It was all there....
Gotham's heroin industry, laid out mostly in broad terms, but at times with startling detail; ties to Gotham's business elite, ties to Gotham's prostitution rings, ties to Gotham's politicians -– the city council, the municipal judges and prosecutors, even to the mayor and the vice mayor -– Falcone's whole empire, and key parts of Aladdin's network as well.
And it didn't end there. There was a new organization called "The Demon", and connections to the nuclear black market -– evidence that Aladdin had nuclear weapons, and that he had them in Gotham City. Aladdin was a psychopath, but left to his own devices, he might just spare Gotham; but "The Demon" was manipulating both Aladdin and Falcone, determined that Gotham would not escape destruction, determined that Aladdin would take the blame....
Gordon shuddered. He hadn't understood that part very well, but it gave him the creeps.
The worst part of it all was the meticulous documentation. The story at first seemed incredible, but it was logical and mostly substantiated -– there was almost enough there to make arrests and get convictions... almost, but not quite.
There were a few more loose ends that had to be nailed down, but a competent investigation with honest investigators could make short work of that.
The problem was finding honest investigators, honest prosecutors -– and, above all, the political will to shut down all the powerful criminal operations that were destroying Gotham City.
Gordon swiveled in his chair, and looked outside the window. He thought about the mysterious figure who had just recently, on a night like this, given him the envelope with the CD ROM's in it. He thought about the bulletin on his desk calling for the arrest of the figure, known only as "The Batman".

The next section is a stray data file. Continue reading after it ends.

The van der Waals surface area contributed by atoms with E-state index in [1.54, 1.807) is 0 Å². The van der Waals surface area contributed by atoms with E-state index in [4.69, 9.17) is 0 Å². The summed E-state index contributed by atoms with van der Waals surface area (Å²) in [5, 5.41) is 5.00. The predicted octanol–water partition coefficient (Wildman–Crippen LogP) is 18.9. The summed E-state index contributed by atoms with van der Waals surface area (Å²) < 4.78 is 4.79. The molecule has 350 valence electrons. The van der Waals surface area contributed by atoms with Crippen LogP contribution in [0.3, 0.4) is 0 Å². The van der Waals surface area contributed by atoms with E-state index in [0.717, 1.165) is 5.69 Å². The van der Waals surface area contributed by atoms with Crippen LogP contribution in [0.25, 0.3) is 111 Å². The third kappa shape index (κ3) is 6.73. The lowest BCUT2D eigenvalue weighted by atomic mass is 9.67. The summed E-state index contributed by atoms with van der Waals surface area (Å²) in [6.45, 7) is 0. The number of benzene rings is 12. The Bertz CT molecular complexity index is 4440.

He shook his head. The charges were ludicrous -– and, they wouldn't stick, either. The goal was obviously to get Batman out into the open, where they could take a shot at him.
Gordon stood up, and walked towards the window. Out there, in the inky blackness of Gotham's night, there were organized crime hitmen, corrupt GBI agents, Gotham Police officers – all looking for one man, all looking to collect a reward for finding him. Word on the street was that there would be no investigation into his death, and that no one would do time for killing him –- Falcone would see to that.
It stood in the basement of Wayne Enterprises, in a garage behind many layers of security. The upgrades were finally completed.
He looked at it, and began to walk around it.
It now had a pyrotechnically-deployed shield, made out of the same material as the suit's cape. The shield could be fired from the vehicle to protect a soft target from the effects of blast and heat; theoretically, it could even withstand the bullets from a 9mm pistol, although he had reason to doubt that claim.
Up front was the most recent version of a hybrid missile. A complicated laser and radio-frequency guidance scheme steered it onto its target at Mach 2. Just designate and shoot –- no further need for the operator. The warhead, too, was a hybrid design; its proximity fuse would detonate it in a blast-fragmentation mode against airborne targets, while contact fusing would generate a shaped-charge effect that could penetrate light and even medium armor.
The last upgrade was to the on-demand afterburning turbofan engine with which the vehicle was equipped. The vehicle had a stealth mode, one aspect of which was propulsion via a battery-powered electric motor -– it could approach quite quietly. However, when the turbofan was started and the afterburner engaged, the vehicle would move very fast. The vehicle could come like a gentle breeze, but go like a bolt of lightning....
Lucius Fox contemplated the Batmobile. Use of the turbofan was extremely dangerous, risky because of the speed at which the vehicle could be propelled.
He stared into the inky black finish of a vehicle that seemed elegant, yet somewhat sinister, as he tried to imagine circumstances under which engaging the turbofan would be less dangerous than not engaging it.
He recalled the conversation he had had when the first version of the turbofan was installed in an earlier Batmobile.
"By the way, Bruce," Fox had asked.
"If you don't mind my asking... just who is it that you think is going to be chasing you?"
As long as he lived, Fox would never forget the answer. Wayne had paused, made eye contact with him, then turned away, his answer quietly drifting in the air.